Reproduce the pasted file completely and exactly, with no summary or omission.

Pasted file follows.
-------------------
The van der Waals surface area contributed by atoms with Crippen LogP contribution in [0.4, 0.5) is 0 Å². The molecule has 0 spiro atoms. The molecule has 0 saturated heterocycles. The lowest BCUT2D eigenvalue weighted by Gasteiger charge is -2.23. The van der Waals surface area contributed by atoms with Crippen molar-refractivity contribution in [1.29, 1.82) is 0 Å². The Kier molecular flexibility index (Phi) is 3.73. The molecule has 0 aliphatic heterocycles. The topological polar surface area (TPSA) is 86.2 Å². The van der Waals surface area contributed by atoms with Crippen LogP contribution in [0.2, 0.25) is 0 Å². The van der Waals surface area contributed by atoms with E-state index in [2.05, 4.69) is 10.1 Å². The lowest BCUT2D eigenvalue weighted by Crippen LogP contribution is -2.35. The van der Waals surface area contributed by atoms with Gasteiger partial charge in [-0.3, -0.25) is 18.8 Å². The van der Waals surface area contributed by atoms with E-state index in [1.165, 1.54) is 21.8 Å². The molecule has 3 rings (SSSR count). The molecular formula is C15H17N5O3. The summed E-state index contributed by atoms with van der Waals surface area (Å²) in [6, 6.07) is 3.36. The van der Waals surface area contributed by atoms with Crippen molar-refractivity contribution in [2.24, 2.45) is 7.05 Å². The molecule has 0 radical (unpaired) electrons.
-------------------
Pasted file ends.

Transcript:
The van der Waals surface area contributed by atoms with Crippen LogP contribution in [0.4, 0.5) is 0 Å². The molecule has 0 spiro atoms. The molecule has 0 saturated heterocycles. The lowest BCUT2D eigenvalue weighted by Gasteiger charge is -2.23. The van der Waals surface area contributed by atoms with Crippen molar-refractivity contribution in [1.29, 1.82) is 0 Å². The Kier molecular flexibility index (Phi) is 3.73. The molecule has 0 aliphatic heterocycles. The topological polar surface area (TPSA) is 86.2 Å². The van der Waals surface area contributed by atoms with Crippen LogP contribution in [0.2, 0.25) is 0 Å². The van der Waals surface area contributed by atoms with E-state index in [2.05, 4.69) is 10.1 Å². The lowest BCUT2D eigenvalue weighted by Crippen LogP contribution is -2.35. The van der Waals surface area contributed by atoms with Gasteiger partial charge in [-0.3, -0.25) is 18.8 Å². The van der Waals surface area contributed by atoms with E-state index in [1.165, 1.54) is 21.8 Å². The molecule has 3 rings (SSSR count). The molecular formula is C15H17N5O3. The summed E-state index contributed by atoms with van der Waals surface area (Å²) in [6, 6.07) is 3.36. The van der Waals surface area contributed by atoms with Crippen molar-refractivity contribution in [2.24, 2.45) is 7.05 Å². The molecule has 0 radical (unpaired) electrons.